If you have been on social media lately, you have probably seen Strange Planet, a four-panel cartoon strip by artist and author Nathan W. Pyle. The cartoons depict aliens doing mundane tasks and describing them in overly literal terms that make them sound ridiculous: A Valentine's Day card, for instance, is a picture of "a vital organ being wounded."
Funny stuff, right? Well, not anymore. Strange Planet is, as the kids say, #canceled.
On Monday, Nylon—an online fashion magazine that reads like it's staffed entirely by 13-year-olds—signal-boosted a shocking discovery: Pyle is pro-life. He even had the nerve to share this opinion semi-publicly. Once, in 2017, he made a comment on his personal Instagram about how proud he was of his girlfriend and "all the courageous mothers" who attended the March for Life.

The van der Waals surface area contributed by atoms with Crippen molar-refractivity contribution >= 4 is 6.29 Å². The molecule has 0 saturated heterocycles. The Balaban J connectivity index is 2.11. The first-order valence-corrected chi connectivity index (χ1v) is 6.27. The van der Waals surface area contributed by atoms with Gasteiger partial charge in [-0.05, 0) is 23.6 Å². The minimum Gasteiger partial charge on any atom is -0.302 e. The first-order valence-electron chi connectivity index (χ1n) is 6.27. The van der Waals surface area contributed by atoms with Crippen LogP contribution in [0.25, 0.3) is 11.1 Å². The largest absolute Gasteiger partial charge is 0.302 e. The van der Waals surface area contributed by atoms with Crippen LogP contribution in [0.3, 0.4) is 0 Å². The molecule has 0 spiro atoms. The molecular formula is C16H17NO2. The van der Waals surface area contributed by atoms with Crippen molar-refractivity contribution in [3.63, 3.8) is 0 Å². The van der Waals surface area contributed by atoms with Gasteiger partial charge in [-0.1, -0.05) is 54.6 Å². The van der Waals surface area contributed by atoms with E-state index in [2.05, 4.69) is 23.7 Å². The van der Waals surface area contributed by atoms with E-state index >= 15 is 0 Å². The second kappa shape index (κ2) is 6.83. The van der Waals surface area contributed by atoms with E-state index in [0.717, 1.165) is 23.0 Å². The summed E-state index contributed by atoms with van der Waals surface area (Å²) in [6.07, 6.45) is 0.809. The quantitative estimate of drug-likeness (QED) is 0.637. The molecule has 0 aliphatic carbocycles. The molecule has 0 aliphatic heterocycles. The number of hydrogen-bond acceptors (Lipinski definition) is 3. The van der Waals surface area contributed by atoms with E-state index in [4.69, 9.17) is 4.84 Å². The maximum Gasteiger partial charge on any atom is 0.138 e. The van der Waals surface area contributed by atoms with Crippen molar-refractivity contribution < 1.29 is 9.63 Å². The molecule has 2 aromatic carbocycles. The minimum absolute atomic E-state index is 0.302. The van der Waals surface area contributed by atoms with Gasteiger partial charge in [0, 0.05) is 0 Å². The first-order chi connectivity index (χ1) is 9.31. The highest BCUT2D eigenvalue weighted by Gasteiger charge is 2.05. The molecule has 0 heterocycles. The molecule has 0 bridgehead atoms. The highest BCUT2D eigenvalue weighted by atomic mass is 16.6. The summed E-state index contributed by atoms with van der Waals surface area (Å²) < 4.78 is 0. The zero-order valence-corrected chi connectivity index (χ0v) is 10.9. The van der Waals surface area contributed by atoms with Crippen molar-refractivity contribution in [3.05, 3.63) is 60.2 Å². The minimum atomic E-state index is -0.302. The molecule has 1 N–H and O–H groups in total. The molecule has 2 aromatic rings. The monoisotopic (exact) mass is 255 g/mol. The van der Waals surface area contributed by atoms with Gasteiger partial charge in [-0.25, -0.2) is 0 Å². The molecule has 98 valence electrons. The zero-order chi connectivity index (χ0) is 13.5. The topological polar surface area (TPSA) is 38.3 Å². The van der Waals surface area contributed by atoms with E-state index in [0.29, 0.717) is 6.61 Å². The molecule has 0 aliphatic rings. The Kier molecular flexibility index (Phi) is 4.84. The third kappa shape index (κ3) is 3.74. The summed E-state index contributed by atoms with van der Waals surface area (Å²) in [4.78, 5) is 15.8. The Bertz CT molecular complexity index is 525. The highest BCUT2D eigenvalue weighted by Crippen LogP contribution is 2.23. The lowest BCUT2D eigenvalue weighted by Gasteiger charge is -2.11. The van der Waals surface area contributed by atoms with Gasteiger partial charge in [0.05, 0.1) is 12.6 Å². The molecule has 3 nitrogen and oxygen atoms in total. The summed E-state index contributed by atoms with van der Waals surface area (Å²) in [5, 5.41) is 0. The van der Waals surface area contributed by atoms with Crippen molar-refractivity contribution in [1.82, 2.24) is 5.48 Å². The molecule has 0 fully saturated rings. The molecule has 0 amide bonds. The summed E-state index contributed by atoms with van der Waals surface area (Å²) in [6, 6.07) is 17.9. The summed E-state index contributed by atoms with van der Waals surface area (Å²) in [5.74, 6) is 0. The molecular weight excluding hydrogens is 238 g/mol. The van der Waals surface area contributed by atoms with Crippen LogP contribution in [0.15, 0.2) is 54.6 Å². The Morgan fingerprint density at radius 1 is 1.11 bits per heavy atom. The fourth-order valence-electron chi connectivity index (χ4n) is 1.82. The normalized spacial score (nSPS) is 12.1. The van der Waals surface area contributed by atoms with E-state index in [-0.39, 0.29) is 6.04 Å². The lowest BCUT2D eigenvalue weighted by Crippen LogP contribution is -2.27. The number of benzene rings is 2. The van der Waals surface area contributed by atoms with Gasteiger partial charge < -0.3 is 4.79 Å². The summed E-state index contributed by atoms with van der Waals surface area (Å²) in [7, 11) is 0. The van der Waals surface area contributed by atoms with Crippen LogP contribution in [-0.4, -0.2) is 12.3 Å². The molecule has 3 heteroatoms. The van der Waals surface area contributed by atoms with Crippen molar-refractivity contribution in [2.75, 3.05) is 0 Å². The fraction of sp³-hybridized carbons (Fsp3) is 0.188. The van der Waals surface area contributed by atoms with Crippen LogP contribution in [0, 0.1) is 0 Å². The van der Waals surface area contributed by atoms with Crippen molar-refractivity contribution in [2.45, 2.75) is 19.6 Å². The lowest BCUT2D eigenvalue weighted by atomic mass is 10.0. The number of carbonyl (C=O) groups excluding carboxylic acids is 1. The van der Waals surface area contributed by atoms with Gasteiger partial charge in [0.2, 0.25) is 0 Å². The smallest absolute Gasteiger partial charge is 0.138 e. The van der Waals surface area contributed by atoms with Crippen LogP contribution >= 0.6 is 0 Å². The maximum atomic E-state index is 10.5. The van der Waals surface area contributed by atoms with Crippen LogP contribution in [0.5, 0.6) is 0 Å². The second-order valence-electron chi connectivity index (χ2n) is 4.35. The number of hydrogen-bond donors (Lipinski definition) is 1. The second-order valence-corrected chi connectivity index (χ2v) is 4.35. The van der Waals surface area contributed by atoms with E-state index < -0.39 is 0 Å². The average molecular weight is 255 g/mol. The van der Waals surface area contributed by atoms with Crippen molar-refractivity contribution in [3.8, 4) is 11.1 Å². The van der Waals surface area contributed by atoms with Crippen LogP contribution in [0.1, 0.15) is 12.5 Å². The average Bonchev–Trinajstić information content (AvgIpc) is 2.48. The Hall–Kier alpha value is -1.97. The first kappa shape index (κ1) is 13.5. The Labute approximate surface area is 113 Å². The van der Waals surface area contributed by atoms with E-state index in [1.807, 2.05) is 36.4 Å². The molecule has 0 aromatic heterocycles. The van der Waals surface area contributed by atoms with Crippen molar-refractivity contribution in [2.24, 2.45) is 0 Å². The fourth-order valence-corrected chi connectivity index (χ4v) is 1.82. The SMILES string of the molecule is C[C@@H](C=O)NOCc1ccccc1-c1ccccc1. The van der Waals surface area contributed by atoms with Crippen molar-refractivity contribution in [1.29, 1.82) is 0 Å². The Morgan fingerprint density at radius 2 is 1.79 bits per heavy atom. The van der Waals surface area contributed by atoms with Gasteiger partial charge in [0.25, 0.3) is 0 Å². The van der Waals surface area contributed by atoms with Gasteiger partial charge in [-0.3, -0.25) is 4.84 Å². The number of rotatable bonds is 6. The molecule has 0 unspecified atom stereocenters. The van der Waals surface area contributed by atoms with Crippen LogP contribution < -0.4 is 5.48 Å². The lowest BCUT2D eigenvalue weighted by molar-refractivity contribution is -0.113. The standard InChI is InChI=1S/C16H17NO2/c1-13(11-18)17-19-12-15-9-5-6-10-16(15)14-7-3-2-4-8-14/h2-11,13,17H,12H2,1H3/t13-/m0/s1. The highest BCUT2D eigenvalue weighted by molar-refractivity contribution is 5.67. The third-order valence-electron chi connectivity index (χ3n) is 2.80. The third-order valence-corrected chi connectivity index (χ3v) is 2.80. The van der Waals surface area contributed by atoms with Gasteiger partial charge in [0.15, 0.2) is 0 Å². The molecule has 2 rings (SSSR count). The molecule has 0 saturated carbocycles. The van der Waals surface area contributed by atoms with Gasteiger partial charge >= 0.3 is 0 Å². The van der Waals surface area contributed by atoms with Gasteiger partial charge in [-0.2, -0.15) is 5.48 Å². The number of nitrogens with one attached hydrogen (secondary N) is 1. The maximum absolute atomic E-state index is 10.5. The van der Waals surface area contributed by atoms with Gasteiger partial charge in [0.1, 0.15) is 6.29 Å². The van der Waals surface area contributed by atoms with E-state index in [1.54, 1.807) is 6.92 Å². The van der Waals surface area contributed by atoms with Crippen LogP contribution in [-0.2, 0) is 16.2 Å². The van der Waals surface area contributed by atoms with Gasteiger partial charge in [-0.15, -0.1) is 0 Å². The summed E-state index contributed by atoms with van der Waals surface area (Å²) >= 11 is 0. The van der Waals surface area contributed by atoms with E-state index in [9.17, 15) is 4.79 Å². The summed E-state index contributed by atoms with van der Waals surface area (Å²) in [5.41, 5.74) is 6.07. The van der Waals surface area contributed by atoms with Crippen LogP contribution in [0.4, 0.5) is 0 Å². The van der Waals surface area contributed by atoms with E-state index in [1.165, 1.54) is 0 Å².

Nylon's intrepid reporter notes that we all should have seen this coming. "It's clear that we shouldn't have been surprised that he has such conservative views," she writes. "The first line in his bio is 'I follow Jesus,' which should clue you in about his religious leanings."
The subhed of the article: "We should be more careful with what we're sharing," as if re-posting a Pyle cartoon is akin to juggling knives.
I have complained many times previously about the pernicious tendency in certain hyper-woke circles to gang up on anybody who expresses the slightest dissent from leftist orthodoxy. Here, I'll simply close by noting that Pyle's alleged pro-life views are not exactly a fringe position.